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More than one kind of child custody exists after divorce

During the dissolution of a marriage, one of your hardest decisions may be who will end up having custody of your children. Will you be the primary custodial parent? Will it be your future ex-spouse? Will you share custody? Child custody is among the biggest sources of contention during a marital breakup that involves children, but these decisions can remain with you and the other parent.

Many individuals who are navigating the divorce process generally understand child custody. However, they might not necessarily understand the different kinds of child custody exist as outlined below.

Physical child custody

If you receive this type of custody, your children will reside with you following your divorce. However, in some cases, both parents receive joint physical custody, where the children reside with one parent for a certain amount of time and then live with the other one. However, this typically happens only if both parents live near one another. Otherwise, such an arrangement may be too stressful for the children to handle long term.

Legal child custody

If a judge grants you this type of custody, you make important decisions concerning your children's education, upbringing and health, among other things. For example, you decide where your children will attend school and what religion they will practice. You also determine the type of medical treatment they can receive. If you and the other party are granted joint legal custody, both of you must work together to make these decisions for your children.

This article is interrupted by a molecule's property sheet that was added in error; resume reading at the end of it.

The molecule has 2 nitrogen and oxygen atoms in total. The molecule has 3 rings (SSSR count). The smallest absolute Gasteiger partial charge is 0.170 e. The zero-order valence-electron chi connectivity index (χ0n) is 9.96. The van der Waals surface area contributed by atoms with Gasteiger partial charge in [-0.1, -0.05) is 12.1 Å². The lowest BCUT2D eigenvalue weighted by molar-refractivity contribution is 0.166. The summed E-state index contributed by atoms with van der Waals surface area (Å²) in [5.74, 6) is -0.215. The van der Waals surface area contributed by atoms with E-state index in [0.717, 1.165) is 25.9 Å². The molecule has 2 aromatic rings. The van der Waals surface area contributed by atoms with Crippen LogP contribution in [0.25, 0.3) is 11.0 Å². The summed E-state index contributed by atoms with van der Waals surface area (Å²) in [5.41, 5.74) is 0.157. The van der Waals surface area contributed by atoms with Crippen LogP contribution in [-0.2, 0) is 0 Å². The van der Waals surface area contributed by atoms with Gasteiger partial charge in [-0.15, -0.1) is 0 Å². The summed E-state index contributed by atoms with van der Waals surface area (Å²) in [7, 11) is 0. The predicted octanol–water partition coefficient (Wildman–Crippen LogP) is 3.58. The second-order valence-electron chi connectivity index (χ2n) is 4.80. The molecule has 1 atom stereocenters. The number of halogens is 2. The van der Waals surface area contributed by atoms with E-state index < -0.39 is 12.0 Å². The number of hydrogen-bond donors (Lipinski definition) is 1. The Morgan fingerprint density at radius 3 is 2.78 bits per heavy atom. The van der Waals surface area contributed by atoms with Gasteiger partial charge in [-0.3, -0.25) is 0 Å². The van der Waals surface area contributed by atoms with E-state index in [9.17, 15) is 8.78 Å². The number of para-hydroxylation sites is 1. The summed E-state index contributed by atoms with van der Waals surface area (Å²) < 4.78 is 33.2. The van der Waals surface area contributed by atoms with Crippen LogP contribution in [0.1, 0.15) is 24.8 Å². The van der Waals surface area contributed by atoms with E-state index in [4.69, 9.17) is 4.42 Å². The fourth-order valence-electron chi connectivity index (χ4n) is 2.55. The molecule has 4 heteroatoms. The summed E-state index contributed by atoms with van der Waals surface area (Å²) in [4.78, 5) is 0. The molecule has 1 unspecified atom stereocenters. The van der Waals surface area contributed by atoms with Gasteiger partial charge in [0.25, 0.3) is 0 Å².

Sole custody versus joint custody

You will likely end up with sole custody of your children -- where only you get legal or physical custody of them -- if you successfully show that the other party is not fit enough to receive custody. For example, maybe he or she has drug, alcohol or financial problems.

However, judges today are generally interested in awarding joint legal custody so that both parents can contribute to their children's upbringing. In addition, even in situations where one parent receives sole physical custody of the children, judges prefer noncustodial parents to have more opportunities to visit with their children.

Your rights when dealing with child custody

If both you and your future ex can reach an agreement regarding how to address child custody during your divorce proceeding, you do not have to tackle this issue at trial. Otherwise, the court will end up determining your child custody situation's outcome. Either way, an attorney can help you to pursue an outcome that meets your needs and is ultimately in the best interests of your children.

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Patricia Ronayne, Esquire, P.C.
644 South Church Street
Mount Laurel, NJ 08054

Phone: 856-291-0335
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